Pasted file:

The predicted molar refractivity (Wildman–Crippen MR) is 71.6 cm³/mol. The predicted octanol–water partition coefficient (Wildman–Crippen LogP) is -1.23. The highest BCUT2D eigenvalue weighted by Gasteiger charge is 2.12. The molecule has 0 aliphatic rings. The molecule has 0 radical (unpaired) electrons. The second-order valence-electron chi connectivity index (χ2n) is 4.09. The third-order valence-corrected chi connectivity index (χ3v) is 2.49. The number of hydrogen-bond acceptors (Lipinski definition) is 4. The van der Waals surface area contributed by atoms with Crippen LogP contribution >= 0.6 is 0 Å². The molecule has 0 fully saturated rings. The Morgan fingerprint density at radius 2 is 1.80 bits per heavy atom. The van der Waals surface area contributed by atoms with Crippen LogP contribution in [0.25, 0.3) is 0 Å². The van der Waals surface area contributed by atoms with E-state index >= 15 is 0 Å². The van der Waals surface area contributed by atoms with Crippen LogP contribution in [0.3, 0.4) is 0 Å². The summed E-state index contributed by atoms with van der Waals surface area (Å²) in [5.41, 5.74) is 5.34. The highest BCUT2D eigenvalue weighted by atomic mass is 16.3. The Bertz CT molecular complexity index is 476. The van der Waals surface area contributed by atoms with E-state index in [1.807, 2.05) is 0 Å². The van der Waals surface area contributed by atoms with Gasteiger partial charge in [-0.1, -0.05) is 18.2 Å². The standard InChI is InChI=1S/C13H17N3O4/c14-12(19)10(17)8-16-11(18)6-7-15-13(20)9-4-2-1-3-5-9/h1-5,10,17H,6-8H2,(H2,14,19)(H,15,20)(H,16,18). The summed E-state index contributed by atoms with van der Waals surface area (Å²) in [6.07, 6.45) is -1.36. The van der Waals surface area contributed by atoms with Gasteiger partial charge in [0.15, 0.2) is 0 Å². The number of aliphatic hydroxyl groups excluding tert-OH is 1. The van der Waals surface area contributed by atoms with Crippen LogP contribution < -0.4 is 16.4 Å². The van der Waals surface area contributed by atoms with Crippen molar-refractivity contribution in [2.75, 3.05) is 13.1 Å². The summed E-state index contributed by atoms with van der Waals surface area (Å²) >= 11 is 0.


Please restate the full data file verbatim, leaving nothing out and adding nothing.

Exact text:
The predicted molar refractivity (Wildman–Crippen MR) is 71.6 cm³/mol. The predicted octanol–water partition coefficient (Wildman–Crippen LogP) is -1.23. The highest BCUT2D eigenvalue weighted by Gasteiger charge is 2.12. The molecule has 0 aliphatic rings. The molecule has 0 radical (unpaired) electrons. The second-order valence-electron chi connectivity index (χ2n) is 4.09. The third-order valence-corrected chi connectivity index (χ3v) is 2.49. The number of hydrogen-bond acceptors (Lipinski definition) is 4. The van der Waals surface area contributed by atoms with Crippen LogP contribution >= 0.6 is 0 Å². The molecule has 0 fully saturated rings. The Morgan fingerprint density at radius 2 is 1.80 bits per heavy atom. The van der Waals surface area contributed by atoms with Crippen LogP contribution in [0.25, 0.3) is 0 Å². The van der Waals surface area contributed by atoms with E-state index >= 15 is 0 Å². The van der Waals surface area contributed by atoms with Crippen LogP contribution in [0.3, 0.4) is 0 Å². The summed E-state index contributed by atoms with van der Waals surface area (Å²) in [5.41, 5.74) is 5.34. The highest BCUT2D eigenvalue weighted by atomic mass is 16.3. The Bertz CT molecular complexity index is 476. The van der Waals surface area contributed by atoms with E-state index in [1.807, 2.05) is 0 Å². The van der Waals surface area contributed by atoms with Gasteiger partial charge in [-0.1, -0.05) is 18.2 Å². The standard InChI is InChI=1S/C13H17N3O4/c14-12(19)10(17)8-16-11(18)6-7-15-13(20)9-4-2-1-3-5-9/h1-5,10,17H,6-8H2,(H2,14,19)(H,15,20)(H,16,18). The summed E-state index contributed by atoms with van der Waals surface area (Å²) in [6.07, 6.45) is -1.36. The van der Waals surface area contributed by atoms with Gasteiger partial charge in [0.15, 0.2) is 0 Å². The number of aliphatic hydroxyl groups excluding tert-OH is 1. The van der Waals surface area contributed by atoms with Crippen LogP contribution < -0.4 is 16.4 Å². The van der Waals surface area contributed by atoms with Crippen molar-refractivity contribution in [2.75, 3.05) is 13.1 Å². The summed E-state index contributed by atoms with van der Waals surface area (Å²) >= 11 is 0.